Corporate IT administrators have a lot of options for managing device security in the field. Microsoft Exchange and Lotus Domino administrators can apply mailbox polices to E-Series phones that enforce things like requiring a device lock password, setting inactivity timeouts and password complexity and aging rules, automatically wiping the device after a specified number of failed password attempts and disallowing downloading attachements or limiting their size. Exchange and Domino administrators can also remotely wipe a device.

Symbian supports the  Open Mobile Alliance  Device Management (OMA DM) protocols that allow administrators to set password policies, remotely configure phone settings and remotely lock or wipe phones using 3rd party OMA DM products.

The Nokia Mobile VPN client, which is pre-installed on E-Series phones and is a free download for most Symbian  phones, lets users to securely connect to corporate and personal Virtual Private Networks (VPNs) using the iPSec protocol.  The client supports many enterprise features including custom digital certificates, password rules, and RSA SecurID or  Active Directory /LDAP  authentication.  VPN security  can be configured and updated over the air using OMA DM compatible tools.

Talking with Teemu was an eye opener for me. I worked as a developer at a large US based financial services company for many years and am familiar with the challenges that mobile computing brings to enterprise data security.  Still, I was unaware, as I think many US IT professionals are,  of the strength and depth of Symbian’s security model.  RIM and Windows Mobile are the dominant choices for enterprise smartphones in this country but Symbian is a worthy and cost effective alternative that more businesses should consider.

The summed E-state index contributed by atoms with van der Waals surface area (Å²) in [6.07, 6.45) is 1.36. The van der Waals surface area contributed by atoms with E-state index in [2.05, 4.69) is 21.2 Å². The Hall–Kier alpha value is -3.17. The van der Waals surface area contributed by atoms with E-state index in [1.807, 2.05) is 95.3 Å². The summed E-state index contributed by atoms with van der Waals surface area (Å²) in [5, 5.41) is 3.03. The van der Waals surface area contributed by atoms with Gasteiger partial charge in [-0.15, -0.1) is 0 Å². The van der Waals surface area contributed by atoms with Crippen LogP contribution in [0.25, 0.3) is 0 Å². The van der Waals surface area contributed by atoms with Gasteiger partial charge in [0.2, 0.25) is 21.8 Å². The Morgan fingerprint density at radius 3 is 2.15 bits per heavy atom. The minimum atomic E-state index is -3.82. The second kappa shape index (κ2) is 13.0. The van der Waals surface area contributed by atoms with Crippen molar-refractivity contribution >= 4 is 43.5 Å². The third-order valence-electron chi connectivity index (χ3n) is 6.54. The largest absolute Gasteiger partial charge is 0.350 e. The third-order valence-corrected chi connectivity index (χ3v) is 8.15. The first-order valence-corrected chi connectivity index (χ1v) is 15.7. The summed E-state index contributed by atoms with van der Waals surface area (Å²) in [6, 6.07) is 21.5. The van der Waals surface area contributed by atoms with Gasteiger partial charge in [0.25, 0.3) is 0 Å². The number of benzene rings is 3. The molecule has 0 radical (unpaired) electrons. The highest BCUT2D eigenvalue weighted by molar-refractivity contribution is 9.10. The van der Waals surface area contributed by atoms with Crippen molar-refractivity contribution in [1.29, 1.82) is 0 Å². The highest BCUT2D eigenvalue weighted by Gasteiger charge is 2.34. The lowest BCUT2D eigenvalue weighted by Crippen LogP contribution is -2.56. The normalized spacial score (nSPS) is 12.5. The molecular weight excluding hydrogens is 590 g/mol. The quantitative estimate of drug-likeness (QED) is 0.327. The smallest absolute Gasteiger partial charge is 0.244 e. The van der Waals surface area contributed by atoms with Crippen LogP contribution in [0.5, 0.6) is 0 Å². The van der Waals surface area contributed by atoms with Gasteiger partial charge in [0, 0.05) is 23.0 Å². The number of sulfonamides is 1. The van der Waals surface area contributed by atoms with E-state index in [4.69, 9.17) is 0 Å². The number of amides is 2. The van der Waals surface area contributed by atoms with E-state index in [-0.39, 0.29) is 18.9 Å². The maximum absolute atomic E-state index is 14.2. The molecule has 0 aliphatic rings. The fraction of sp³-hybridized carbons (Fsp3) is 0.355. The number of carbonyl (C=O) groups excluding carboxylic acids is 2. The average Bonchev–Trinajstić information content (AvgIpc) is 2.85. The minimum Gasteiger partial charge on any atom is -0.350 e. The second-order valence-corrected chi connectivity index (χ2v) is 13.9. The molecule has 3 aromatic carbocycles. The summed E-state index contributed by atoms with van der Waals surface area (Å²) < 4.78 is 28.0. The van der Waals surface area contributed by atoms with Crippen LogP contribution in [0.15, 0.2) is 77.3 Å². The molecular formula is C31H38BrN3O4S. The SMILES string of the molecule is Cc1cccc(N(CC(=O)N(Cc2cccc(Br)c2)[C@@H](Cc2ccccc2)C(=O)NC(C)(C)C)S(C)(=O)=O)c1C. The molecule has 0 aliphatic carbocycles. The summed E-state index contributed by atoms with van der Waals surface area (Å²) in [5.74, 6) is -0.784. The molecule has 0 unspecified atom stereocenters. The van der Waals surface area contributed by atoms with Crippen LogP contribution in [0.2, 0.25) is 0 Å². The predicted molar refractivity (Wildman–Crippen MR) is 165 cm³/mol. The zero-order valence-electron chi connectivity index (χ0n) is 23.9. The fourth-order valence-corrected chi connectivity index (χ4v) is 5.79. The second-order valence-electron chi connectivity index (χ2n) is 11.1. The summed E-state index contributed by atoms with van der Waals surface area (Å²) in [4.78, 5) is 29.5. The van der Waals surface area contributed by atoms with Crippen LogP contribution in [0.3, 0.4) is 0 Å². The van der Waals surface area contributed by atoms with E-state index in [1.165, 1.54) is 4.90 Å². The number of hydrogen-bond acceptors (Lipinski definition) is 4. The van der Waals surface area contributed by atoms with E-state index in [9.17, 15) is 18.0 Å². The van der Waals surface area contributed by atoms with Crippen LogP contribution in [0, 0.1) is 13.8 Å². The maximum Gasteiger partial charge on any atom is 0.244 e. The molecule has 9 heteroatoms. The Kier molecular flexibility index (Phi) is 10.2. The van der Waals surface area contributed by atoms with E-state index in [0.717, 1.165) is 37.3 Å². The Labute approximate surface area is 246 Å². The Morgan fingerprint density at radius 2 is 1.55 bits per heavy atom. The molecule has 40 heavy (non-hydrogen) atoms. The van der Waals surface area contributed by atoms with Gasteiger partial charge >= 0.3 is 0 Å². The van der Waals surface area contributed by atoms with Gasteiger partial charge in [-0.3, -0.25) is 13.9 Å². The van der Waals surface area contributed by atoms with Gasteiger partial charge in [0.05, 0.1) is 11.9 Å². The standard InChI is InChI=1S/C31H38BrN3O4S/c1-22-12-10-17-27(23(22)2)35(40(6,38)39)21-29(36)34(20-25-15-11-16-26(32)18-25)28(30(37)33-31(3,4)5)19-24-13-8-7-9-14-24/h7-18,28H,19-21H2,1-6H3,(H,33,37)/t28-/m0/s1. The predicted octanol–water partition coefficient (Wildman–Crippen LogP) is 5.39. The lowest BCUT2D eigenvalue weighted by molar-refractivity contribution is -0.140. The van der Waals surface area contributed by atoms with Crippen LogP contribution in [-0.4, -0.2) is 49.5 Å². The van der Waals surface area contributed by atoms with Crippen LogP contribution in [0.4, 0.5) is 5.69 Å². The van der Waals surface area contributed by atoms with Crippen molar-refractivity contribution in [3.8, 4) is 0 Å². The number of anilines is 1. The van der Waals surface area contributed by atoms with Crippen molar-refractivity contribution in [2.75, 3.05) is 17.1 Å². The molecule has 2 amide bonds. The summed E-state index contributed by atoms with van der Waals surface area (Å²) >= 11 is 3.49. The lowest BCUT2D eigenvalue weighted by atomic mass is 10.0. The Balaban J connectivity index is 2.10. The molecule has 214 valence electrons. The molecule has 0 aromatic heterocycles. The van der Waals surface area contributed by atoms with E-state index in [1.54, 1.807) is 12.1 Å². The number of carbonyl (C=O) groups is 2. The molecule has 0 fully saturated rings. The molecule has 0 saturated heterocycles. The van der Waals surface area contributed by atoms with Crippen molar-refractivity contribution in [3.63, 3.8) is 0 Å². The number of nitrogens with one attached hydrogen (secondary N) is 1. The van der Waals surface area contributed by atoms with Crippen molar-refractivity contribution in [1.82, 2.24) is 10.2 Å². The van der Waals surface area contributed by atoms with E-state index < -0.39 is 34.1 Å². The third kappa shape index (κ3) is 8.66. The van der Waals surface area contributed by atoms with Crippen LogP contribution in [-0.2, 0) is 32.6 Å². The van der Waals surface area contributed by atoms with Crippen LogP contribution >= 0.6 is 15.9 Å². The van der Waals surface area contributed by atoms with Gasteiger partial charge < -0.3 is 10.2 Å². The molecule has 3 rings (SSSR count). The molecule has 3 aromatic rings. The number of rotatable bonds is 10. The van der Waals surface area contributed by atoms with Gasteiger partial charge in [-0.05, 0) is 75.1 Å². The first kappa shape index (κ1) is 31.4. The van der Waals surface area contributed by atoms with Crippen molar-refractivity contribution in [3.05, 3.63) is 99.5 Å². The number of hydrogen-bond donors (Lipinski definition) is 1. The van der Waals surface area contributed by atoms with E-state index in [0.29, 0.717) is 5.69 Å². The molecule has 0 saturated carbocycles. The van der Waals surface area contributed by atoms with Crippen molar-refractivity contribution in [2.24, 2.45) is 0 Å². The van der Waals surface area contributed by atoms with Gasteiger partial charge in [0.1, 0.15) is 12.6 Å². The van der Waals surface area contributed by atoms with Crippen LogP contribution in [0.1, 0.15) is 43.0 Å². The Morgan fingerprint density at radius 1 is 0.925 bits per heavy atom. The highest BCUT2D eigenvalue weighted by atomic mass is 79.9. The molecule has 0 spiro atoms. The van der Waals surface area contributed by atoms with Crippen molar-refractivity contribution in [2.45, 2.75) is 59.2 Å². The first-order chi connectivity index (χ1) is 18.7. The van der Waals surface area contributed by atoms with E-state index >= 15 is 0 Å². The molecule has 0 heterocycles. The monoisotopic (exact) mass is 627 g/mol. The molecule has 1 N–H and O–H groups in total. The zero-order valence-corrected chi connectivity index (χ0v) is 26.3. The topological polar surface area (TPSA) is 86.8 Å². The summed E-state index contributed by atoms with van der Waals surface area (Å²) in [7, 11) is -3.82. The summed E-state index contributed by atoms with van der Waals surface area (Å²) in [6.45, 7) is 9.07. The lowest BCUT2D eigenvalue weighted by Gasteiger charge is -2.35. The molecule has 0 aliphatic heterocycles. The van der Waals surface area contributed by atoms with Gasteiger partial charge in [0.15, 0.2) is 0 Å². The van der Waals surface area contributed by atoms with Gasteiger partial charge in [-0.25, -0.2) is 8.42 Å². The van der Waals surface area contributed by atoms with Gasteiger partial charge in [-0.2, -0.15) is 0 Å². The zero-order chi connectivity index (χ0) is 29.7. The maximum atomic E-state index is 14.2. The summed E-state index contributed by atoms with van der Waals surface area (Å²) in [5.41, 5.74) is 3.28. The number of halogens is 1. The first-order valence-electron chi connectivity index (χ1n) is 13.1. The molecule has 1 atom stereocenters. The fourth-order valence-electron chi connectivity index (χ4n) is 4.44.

Theres more on Symbian security on including a detailed security white paper (PDF).

Disclaimer: My expenses for the trip to Tech.Ed, including airfare, hotel, meals, drinks, and admission to the conference were paid for by the 1000heads agency on behalf of Nokia. However, the opinions expressed here are entirely my own.

13 thoughts on “Symbian’s Robust Enterprise Security

  1. yes finaly i got a man i dont know is this man you said..

  2. first thanks for your quick replay
    I feels a friend here to help me.

    i will try to contact him.
    but i think they may not intersted to help me.because iam starnger to him

    but if you present my problem to him he may take seriosness.

    will you help me by sending about me to him.

    If you cant do this. no problem.

    thanks for all help. Sorry if i disturbed you.
    .you have a good mind.thats why you replay me..thanks again for that.